Much has been written over the years about the larrikin, Harry 'Breaker' Harbord Morant (1864-1902). A mischievous rogue, Harry was born in England and arrived in Australia and spent many years working in the Australian outback. A "charismatic roustabout made a name for himself as a hard-drinking, womanising bush poet and gained renown as a fearless and expert horseman." But a little known fact is that he spent several years in and about the Hawkesbury district.
His remarkable feats of horsemanship were well-known, like the excerpt from 1898, when the Windsor & Richmond Gazette reported a story from The Bulletin. "Harry Morant ("The Breaker") was last week jumping his horse Cavalier over a 4ft. rail filling a gap in the fence at the rear of the old Racecourse Hotel, Clarendon." Apparently the "horse swerved and, going too fast to stop, cleared the 7ft palings!" The horse (a five-year-old gelding) was bred by Phillip Charley from an imported trotting mare which was originally "owned by the late Andrew Town, of Hobartville." It was noted that the jump was witnessed, "done in the presence of Mr. Kelly, of Clarendon, and some half-dozen others; and the measurement is well-authenticated."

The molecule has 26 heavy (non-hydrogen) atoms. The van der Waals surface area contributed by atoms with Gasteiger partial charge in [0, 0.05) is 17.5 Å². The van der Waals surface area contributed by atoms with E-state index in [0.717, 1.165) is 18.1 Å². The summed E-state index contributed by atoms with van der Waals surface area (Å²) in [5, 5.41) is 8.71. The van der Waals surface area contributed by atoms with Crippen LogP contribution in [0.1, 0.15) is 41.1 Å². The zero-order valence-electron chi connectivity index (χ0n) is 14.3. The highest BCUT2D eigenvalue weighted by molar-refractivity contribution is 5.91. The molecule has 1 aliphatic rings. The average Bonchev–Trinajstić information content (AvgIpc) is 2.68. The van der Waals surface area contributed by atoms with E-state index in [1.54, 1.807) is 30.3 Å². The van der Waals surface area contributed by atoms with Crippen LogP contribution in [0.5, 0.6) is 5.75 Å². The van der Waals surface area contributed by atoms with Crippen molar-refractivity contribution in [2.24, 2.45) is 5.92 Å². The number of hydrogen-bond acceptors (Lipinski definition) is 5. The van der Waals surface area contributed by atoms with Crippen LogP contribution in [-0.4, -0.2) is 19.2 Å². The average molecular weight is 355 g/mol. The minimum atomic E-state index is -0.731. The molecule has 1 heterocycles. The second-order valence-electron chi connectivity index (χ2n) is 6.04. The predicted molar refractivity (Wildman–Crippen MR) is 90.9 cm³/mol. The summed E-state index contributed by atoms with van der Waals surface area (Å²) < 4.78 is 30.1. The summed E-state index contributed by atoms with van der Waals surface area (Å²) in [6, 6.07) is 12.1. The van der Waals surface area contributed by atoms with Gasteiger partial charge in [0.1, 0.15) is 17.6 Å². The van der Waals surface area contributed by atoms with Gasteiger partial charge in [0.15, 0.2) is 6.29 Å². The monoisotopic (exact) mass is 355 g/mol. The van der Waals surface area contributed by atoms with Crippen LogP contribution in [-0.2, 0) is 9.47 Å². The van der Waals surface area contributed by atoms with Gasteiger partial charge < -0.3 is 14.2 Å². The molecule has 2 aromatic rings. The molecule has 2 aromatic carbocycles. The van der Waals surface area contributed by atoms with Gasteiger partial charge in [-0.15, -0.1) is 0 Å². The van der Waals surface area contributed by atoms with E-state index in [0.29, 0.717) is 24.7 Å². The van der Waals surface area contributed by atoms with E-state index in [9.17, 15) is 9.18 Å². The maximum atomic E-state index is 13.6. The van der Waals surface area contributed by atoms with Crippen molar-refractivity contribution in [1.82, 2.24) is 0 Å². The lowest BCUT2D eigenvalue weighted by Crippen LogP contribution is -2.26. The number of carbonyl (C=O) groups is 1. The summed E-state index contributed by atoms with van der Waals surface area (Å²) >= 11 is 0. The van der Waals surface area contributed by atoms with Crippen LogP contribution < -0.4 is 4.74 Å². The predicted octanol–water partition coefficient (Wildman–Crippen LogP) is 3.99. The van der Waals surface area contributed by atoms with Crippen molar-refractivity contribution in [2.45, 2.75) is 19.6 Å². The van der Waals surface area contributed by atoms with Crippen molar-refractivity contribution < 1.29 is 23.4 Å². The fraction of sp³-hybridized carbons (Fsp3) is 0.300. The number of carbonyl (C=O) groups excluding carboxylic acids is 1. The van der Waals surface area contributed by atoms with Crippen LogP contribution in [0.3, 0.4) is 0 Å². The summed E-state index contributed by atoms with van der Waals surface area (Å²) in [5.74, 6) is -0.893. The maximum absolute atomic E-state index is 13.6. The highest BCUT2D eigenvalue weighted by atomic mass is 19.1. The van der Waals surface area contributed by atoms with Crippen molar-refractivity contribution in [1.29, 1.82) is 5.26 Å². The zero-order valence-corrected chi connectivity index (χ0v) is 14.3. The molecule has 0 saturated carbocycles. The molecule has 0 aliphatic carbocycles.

He was recorded as playing polo in Richmond and riding in the Hawkesbury Show. According to local newspaper reports he worked in various positions throughout the Hawkesbury.
His bush ballads, including Who’s riding the Old Horse, Now? appeared in various newspapers and magazines, as well as the Windsor & Richmond Gazette, 1 May 1897 p. 7, under his byline 'The Breaker' - see the ballad in full below. One of the popular verses reads:
A demon to handle! A devil to ride!
Small wonder the surcingle burst;
You’d have thought that he’d buck himself out of his hide
On the morning we saddled him first.
I can mind how he cow-kicked the spur of my boot,
And though that’s long ago, still I vow
If they’re wheeling a piker no new chum galoot
Is a riding old Harlequin now!
One of his old friends, editor J. C. L. Fitzpatrick wrote a memorable piece for the local newspaper, his memories of Morant, when news of his death reached the Hawkesbury.
|Vale Harry Morant. Windsor & Richmond Gazette, 5 April 1902 p. 6.|
The Breaker was executed 27 February 1902 at Pretoria in South Africa. The debate about his life and death continue, a century after his death.
Who’s riding the Old Horse, Now?
|Windsor & Richmond Gazette, 1 May 1897 p. 7|